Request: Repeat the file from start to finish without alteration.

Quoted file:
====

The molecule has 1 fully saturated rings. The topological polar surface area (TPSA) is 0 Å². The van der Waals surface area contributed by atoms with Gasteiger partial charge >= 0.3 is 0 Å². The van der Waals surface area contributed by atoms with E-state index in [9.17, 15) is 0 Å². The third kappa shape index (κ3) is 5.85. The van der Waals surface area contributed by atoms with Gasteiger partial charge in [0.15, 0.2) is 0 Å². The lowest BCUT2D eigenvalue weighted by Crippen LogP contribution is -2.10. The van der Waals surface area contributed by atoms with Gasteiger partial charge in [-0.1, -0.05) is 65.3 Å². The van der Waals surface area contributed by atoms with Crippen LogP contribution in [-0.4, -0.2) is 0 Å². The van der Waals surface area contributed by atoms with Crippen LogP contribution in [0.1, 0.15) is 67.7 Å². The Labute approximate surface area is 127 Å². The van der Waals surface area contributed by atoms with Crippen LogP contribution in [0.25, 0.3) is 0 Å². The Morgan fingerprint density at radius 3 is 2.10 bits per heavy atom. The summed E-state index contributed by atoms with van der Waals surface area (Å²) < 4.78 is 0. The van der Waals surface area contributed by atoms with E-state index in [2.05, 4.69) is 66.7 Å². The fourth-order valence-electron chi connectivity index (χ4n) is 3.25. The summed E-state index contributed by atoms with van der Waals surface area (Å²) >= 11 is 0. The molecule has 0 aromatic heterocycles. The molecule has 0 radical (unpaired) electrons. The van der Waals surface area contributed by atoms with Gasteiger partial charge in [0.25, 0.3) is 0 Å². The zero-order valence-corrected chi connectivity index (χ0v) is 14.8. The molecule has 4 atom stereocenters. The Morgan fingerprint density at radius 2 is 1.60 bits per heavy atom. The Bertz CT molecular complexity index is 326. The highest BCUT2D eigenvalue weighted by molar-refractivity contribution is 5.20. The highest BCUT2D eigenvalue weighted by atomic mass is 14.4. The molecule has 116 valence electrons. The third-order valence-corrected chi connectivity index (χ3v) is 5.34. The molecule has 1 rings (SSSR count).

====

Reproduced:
The molecule has 1 fully saturated rings. The topological polar surface area (TPSA) is 0 Å². The van der Waals surface area contributed by atoms with Gasteiger partial charge >= 0.3 is 0 Å². The van der Waals surface area contributed by atoms with E-state index in [9.17, 15) is 0 Å². The third kappa shape index (κ3) is 5.85. The van der Waals surface area contributed by atoms with Gasteiger partial charge in [0.15, 0.2) is 0 Å². The lowest BCUT2D eigenvalue weighted by Crippen LogP contribution is -2.10. The van der Waals surface area contributed by atoms with Gasteiger partial charge in [-0.1, -0.05) is 65.3 Å². The van der Waals surface area contributed by atoms with Crippen LogP contribution in [-0.4, -0.2) is 0 Å². The van der Waals surface area contributed by atoms with Crippen LogP contribution in [0.1, 0.15) is 67.7 Å². The Labute approximate surface area is 127 Å². The van der Waals surface area contributed by atoms with Crippen LogP contribution in [0.25, 0.3) is 0 Å². The Morgan fingerprint density at radius 3 is 2.10 bits per heavy atom. The summed E-state index contributed by atoms with van der Waals surface area (Å²) < 4.78 is 0. The van der Waals surface area contributed by atoms with E-state index in [2.05, 4.69) is 66.7 Å². The fourth-order valence-electron chi connectivity index (χ4n) is 3.25. The summed E-state index contributed by atoms with van der Waals surface area (Å²) >= 11 is 0. The molecule has 0 aromatic heterocycles. The molecule has 0 radical (unpaired) electrons. The van der Waals surface area contributed by atoms with Gasteiger partial charge in [0.25, 0.3) is 0 Å². The zero-order valence-corrected chi connectivity index (χ0v) is 14.8. The molecule has 4 atom stereocenters. The Morgan fingerprint density at radius 2 is 1.60 bits per heavy atom. The Bertz CT molecular complexity index is 326. The highest BCUT2D eigenvalue weighted by molar-refractivity contribution is 5.20. The highest BCUT2D eigenvalue weighted by atomic mass is 14.4. The molecule has 116 valence electrons. The third-order valence-corrected chi connectivity index (χ3v) is 5.34. The molecule has 1 rings (SSSR count).